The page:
Begell House
International Journal for Multiscale Computational Engineering
International Journal for Multiscale Computational Engineering
1543-1649
1
4
2003
PREFACE
Pierre
Ladeveze
University Paris VI
Jacob
Fish
Columbia University, Department of Civil Engineering and Engineering Mechanics, Columbia University, 610 Mudd, 500 West 120th Street, New York, New York 10027, USA
1
An Energy-Based Statistical Model for Multiple Fractures in Composite Laminates
A theory is developed to predict the evolution of transverse ply cracking in a composite laminate as a function of the underlying statistical fracture toughness and the applied load. The instantaneous formation of a matrix crack spanning both the ply thickness and the ply width is assumed to be governed by the energy criterion associated with the material fracture toughness, Γ, at the ply level. Assume multiple matrix fractures occur quasistatically and sequentially such that the ply cracks form one after another under the constant external load imposed on the specimen. The number of cracks, n, within the gauge length, 2L, is a discrete random variable for a given applied load, σ, because the fracture toughness varies with the location of fractures in a given specimen as well as from specimen to specimen. The probability function f(n, σ, L) of the discrete random variable, n, is determined from the fracture toughness distribution and the solution for the potential energy release rate. Consequently, the distribution of the crack density, dn = n/2L, is obtained. Finally, the mean crack density is formulated as a function of the applied load.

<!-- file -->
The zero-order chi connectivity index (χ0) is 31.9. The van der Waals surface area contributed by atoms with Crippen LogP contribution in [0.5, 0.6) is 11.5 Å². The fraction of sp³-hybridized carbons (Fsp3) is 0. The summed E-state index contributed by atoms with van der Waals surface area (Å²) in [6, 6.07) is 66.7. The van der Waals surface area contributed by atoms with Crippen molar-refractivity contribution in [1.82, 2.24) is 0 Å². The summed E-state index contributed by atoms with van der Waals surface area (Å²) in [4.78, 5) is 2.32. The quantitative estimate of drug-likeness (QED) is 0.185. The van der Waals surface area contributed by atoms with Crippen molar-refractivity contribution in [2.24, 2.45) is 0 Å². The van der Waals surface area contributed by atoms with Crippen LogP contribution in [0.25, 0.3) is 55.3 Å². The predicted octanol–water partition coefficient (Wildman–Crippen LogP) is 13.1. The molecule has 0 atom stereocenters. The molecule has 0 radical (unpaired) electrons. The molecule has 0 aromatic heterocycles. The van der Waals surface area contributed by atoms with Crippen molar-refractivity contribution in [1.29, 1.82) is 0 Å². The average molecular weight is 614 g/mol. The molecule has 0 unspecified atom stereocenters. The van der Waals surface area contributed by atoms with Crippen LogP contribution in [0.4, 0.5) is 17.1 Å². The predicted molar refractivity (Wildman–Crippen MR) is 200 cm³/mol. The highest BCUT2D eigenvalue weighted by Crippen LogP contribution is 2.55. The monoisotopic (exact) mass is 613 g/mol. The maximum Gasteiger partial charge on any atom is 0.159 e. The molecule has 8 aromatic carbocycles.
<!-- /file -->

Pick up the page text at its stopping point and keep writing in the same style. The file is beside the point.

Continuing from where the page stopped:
K. P.
Herrmann
Department of Mechanical Engineering, University of Paderborn, Paderborn, Germany
Junqian
Zhang
Shanghai Institute of Applied Mathematics and Mechanics, Shanghai University, Shanghai, China
Jinghong
Fan
Alfred University, Alfred, New York, USA; Research Center for Materials Mechanics, Chongqing University, Chongqing, China
22
Homogeneous Analysis of Periodic Assemblies of Elastoplastic Disks in Contact
The objective of this article is to capture the macroscopic behavior of an assembly of elastic and inelastic disks in contact by means of a numerical homogenized constitutive relation. An important feature of this work is that the evolving yield surfaces at the macroscopic level are defined through a quasi-static frictional contact analysis of the microstructure composed of deformable elastic and inelastic disks by means of a parametric quadratic programming principle and its corresponding algorithm in numerical analysis. The flow rule and the hardening parameters needed for an elastic—plastic analysis at macroscopic level are directly obtained from the numerically constructed yield surfaces in a self-consistent manner. The generality of the algorithm for the homogeneous analysis is pointed out and, in principle, can be applied to any kind of nonlinear behavior affecting the representative volume element. Numerical examples are given to demonstrate the efficiency of the algorithm presented in this article.
Hongwu
Zhang